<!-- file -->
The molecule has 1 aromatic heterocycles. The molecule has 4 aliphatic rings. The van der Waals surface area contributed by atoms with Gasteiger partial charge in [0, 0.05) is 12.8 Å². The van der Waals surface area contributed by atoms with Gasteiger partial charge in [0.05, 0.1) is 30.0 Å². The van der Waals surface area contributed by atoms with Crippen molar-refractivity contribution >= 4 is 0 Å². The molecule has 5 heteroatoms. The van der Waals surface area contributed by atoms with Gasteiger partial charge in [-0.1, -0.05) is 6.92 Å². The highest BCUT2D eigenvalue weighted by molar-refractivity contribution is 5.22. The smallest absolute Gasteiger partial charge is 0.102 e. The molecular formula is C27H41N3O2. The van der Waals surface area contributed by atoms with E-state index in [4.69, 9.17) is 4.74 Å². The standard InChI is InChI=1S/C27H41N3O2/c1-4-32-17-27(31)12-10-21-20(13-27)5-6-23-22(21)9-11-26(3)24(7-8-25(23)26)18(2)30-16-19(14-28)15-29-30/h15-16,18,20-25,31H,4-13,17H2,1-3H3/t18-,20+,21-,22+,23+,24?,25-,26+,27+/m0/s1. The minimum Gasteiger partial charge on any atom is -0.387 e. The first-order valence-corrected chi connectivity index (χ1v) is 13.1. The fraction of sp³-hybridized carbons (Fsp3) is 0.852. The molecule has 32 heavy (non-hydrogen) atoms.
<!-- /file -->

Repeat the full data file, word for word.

The molecule has 1 aromatic heterocycles. The molecule has 4 aliphatic rings. The van der Waals surface area contributed by atoms with Gasteiger partial charge in [0, 0.05) is 12.8 Å². The van der Waals surface area contributed by atoms with Gasteiger partial charge in [0.05, 0.1) is 30.0 Å². The van der Waals surface area contributed by atoms with Crippen molar-refractivity contribution >= 4 is 0 Å². The molecule has 5 heteroatoms. The van der Waals surface area contributed by atoms with Gasteiger partial charge in [-0.1, -0.05) is 6.92 Å². The highest BCUT2D eigenvalue weighted by molar-refractivity contribution is 5.22. The smallest absolute Gasteiger partial charge is 0.102 e. The molecular formula is C27H41N3O2. The van der Waals surface area contributed by atoms with E-state index in [4.69, 9.17) is 4.74 Å². The standard InChI is InChI=1S/C27H41N3O2/c1-4-32-17-27(31)12-10-21-20(13-27)5-6-23-22(21)9-11-26(3)24(7-8-25(23)26)18(2)30-16-19(14-28)15-29-30/h15-16,18,20-25,31H,4-13,17H2,1-3H3/t18-,20+,21-,22+,23+,24?,25-,26+,27+/m0/s1. The minimum Gasteiger partial charge on any atom is -0.387 e. The first-order valence-corrected chi connectivity index (χ1v) is 13.1. The fraction of sp³-hybridized carbons (Fsp3) is 0.852. The molecule has 32 heavy (non-hydrogen) atoms.